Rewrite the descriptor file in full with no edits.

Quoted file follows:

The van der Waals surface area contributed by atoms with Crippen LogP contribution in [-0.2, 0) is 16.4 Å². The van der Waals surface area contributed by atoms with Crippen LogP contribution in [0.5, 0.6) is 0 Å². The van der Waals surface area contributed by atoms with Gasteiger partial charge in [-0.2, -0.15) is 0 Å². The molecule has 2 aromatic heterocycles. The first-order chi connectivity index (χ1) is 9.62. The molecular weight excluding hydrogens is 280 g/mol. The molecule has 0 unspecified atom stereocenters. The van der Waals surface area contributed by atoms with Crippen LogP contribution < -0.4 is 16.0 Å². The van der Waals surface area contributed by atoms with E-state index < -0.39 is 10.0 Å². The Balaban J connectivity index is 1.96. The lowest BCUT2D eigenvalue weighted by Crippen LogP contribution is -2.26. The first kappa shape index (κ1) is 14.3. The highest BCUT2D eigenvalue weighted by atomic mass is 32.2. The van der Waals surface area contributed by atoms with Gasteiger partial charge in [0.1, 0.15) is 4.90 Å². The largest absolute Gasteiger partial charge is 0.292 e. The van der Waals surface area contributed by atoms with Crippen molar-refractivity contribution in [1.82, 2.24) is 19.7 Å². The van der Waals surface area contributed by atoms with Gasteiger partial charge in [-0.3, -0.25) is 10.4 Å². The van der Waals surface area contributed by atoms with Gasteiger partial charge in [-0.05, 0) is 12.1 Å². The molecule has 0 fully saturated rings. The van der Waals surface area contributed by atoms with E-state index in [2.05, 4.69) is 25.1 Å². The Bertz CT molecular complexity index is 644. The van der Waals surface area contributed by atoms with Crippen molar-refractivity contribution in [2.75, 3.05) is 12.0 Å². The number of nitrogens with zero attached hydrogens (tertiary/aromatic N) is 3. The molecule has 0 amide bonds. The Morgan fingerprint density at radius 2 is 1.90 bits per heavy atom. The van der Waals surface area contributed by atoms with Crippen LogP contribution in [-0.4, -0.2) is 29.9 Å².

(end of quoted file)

The van der Waals surface area contributed by atoms with Crippen LogP contribution in [-0.2, 0) is 16.4 Å². The van der Waals surface area contributed by atoms with Crippen LogP contribution in [0.5, 0.6) is 0 Å². The van der Waals surface area contributed by atoms with Gasteiger partial charge in [-0.2, -0.15) is 0 Å². The molecule has 2 aromatic heterocycles. The first-order chi connectivity index (χ1) is 9.62. The molecular weight excluding hydrogens is 280 g/mol. The molecule has 0 unspecified atom stereocenters. The van der Waals surface area contributed by atoms with Crippen LogP contribution < -0.4 is 16.0 Å². The van der Waals surface area contributed by atoms with E-state index < -0.39 is 10.0 Å². The Balaban J connectivity index is 1.96. The lowest BCUT2D eigenvalue weighted by Crippen LogP contribution is -2.26. The first kappa shape index (κ1) is 14.3. The highest BCUT2D eigenvalue weighted by atomic mass is 32.2. The van der Waals surface area contributed by atoms with Gasteiger partial charge in [0.1, 0.15) is 4.90 Å². The largest absolute Gasteiger partial charge is 0.292 e. The van der Waals surface area contributed by atoms with Crippen molar-refractivity contribution in [1.82, 2.24) is 19.7 Å². The van der Waals surface area contributed by atoms with Gasteiger partial charge in [-0.3, -0.25) is 10.4 Å². The van der Waals surface area contributed by atoms with Gasteiger partial charge in [-0.05, 0) is 12.1 Å². The molecule has 0 fully saturated rings. The van der Waals surface area contributed by atoms with E-state index in [2.05, 4.69) is 25.1 Å². The Bertz CT molecular complexity index is 644. The van der Waals surface area contributed by atoms with Crippen molar-refractivity contribution in [2.75, 3.05) is 12.0 Å². The number of nitrogens with zero attached hydrogens (tertiary/aromatic N) is 3. The molecule has 0 amide bonds. The Morgan fingerprint density at radius 2 is 1.90 bits per heavy atom. The van der Waals surface area contributed by atoms with Crippen LogP contribution in [-0.4, -0.2) is 29.9 Å².